First, a little shameless self-promotion: The big news is that the Korner is celebrating its 10th anniversary around this time 10, or so I’m told by the folks at LinkedIn. I’m sure it would have been immediately after New Year’s when the site launched under the aegis of the New Jersey Jewish News, so I’m gonna stick with that. To paraphrase from Guys and Dolls — and as far as I know — it’s the oldest established permanent floating Jewish sports site on the Web.

It’s been a mixture of fun and frustration. The fun was doing it for a living when I was with the paper when I had lots of time to work on entries and interviews. Speaking to various groups ion the topic was great and being named Blog of the Year by the New Jersey Press Association was also cool. The frustration is finding the time now that I’m no longer there and keeping an audience. Thanks to all for your support and good wishes over the years. A special tip of the hat to Rabbi Jason Miller for pitching in (see what I did there?) and helping the Korner move along to the next phase.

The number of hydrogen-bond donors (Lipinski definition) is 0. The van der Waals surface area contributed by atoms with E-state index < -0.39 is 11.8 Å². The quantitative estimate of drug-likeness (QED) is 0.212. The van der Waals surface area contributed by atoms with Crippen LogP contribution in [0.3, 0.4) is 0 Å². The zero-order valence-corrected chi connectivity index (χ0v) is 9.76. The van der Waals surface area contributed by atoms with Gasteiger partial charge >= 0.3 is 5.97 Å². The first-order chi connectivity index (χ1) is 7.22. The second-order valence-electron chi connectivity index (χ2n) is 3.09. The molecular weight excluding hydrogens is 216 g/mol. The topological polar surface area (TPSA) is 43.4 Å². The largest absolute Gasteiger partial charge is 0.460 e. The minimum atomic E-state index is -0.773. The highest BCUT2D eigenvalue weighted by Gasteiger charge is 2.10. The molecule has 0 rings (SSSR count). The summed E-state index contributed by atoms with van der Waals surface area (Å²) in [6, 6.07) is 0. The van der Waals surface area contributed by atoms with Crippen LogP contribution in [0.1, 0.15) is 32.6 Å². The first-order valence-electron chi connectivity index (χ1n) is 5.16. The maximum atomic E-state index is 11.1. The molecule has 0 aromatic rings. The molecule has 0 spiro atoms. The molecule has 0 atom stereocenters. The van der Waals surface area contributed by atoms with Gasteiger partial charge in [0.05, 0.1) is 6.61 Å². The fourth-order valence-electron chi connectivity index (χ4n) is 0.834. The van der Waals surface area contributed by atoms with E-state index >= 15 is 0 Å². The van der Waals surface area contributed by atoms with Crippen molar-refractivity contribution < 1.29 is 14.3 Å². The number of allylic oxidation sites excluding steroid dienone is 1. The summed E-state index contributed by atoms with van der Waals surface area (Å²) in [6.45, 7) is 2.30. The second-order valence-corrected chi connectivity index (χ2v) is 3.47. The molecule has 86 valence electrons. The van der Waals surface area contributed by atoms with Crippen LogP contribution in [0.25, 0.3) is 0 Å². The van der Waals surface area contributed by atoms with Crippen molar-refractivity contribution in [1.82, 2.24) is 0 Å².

As far as the real news of the day, there isn’t any. No Jews were in pro sports action action yesterday. But on this date in 1925, according the Day by Day in Jewish Sports History, Kid Kaplan — no relation — beat Danny Kramer in the final bout of an elimination tournament to become featherweight champ.

Image result for kid kaplan danny kramer

Jewish Sports Review review

Posted on: September 26th, 2017 by Ron Kaplan

Image result for jewish sports reviewAs I mentioned in the previous entry, recently received the latest issue of JSR which includes:

  • College Football Previews (D-I, II, and III)
  • NFL Preview
  • Pro Hockey Review (2016-17)
  • College Soccer Reviews (men and women)
  • Sports Shorts
  • A recap of the 2017 Maccabiah Games
  • A list of women’s top performances in track& field